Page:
Step three, figure out how to get your foot in the door at these types of places. Going back to Target, you can start by working there part-time. You can also go to Career Services and find out Target is a BIG supporter of UCF. Target teaches workshops, hosts information sessions, attends the career expos, and other activities. Seems like it’d be pretty easy to meet someone with Target that way. Publix also promotes from within. I’ve been shopping at the same Publix for 16 years and every person in management there started as a bagger, cashier, or customer service rep.

Step four, expand your network. So let’s say the gig with Target intrigues you. Do you like coffee? Can you learn to like coffee? Read Lindsay’s awesome blog about Informational Interviews and do some of that.

Step five, don’t suck. Ok, the best way to completely drive this train off the tracks is to perform poorly. Lousy grades, poor performance at work, a lack of focus, being more interested in socializing, student conduct issues, “lack of progress” holds, whatever, can make all this work you’ve done irrelevant. Here’s a secret, it doesn’t matter if you want to DO something. What matters to an employer is that you can demonstrate your ability to do it. Here’s a way of thinking about it. You meet some cutie patootie in class. You chat and think, dang! Then you find out that the last few relationships this person was engaged in ended badly. Like epically bad. Stole the dog, hooked up with the roommate, wrecked the car, police reports, any number of bad experiences. Are you as likely to think about investing in getting to know this person on a very trusting and personal way now? Hopefully not. That would probably be a bad decision unless you don’t like your dog, roommate, or car. So, when you show your crappy grades or poor work performance to an employer, don’t expect them to just give you a chance. You’ve already blown that!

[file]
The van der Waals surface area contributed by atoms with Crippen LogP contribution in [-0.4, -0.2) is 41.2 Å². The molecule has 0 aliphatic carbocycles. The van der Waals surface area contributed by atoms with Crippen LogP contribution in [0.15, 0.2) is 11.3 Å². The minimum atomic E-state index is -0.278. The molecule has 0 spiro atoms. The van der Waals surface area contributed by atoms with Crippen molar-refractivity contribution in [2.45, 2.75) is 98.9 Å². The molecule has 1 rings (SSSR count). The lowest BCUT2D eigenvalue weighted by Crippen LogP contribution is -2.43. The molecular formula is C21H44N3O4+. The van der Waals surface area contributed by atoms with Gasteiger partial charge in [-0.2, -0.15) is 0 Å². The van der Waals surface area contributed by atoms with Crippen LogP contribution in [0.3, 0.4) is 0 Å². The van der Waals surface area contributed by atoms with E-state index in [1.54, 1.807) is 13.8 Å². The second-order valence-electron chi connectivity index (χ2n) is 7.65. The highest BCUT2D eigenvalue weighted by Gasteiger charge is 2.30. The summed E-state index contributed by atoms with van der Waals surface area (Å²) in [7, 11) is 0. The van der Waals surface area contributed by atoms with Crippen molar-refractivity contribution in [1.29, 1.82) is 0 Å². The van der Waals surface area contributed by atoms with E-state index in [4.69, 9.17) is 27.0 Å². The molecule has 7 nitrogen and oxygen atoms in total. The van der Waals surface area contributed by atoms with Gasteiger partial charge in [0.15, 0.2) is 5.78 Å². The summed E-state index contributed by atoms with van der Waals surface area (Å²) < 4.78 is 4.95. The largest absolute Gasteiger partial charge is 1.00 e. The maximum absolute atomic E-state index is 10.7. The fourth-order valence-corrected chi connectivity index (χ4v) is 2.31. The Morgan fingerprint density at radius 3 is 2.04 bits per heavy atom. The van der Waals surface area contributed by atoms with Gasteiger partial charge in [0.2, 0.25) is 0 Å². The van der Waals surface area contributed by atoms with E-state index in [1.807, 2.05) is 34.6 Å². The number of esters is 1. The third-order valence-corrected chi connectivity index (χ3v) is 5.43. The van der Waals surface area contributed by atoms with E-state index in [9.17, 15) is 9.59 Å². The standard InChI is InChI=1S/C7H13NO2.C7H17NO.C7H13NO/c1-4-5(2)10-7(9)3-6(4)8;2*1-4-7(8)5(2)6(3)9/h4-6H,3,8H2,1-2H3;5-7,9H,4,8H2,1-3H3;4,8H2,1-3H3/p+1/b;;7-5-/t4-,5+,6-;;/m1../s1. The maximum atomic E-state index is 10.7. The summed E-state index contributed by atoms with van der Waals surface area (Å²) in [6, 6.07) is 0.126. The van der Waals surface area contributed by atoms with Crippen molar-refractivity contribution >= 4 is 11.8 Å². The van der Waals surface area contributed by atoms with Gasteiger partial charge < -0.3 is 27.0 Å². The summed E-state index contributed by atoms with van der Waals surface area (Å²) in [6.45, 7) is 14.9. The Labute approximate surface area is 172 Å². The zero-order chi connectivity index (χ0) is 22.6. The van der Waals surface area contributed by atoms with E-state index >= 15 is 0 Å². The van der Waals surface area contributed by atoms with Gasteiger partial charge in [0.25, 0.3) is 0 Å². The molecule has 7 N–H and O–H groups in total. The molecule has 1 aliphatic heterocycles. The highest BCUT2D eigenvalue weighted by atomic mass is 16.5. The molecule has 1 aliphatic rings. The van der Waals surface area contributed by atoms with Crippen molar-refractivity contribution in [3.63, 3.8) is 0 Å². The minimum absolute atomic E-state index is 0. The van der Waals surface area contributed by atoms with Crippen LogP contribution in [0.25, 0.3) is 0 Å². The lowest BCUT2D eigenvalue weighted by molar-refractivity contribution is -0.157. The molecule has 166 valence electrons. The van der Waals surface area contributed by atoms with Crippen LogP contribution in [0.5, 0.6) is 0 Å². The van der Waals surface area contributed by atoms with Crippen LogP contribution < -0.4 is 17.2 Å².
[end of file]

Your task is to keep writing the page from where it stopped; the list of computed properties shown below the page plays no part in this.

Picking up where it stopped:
That’s just one example of turning your “DO” into a “BE.” Just because you love baby ducks or want to save trees doesn’t mean you have to take a job that doesn’t interest you. However, you do have to be astute enough to realize that you’re going to have to work your way into that position. It starts with doing well in school and then follows with doing well in the potentially unrelated job you get with the company so you can get to the related job that interests you. Just because you work in customer service now doesn’t mean you have to be there forever. And if you are looking to move up but don’t…well, it’s probably not the job that has the problem!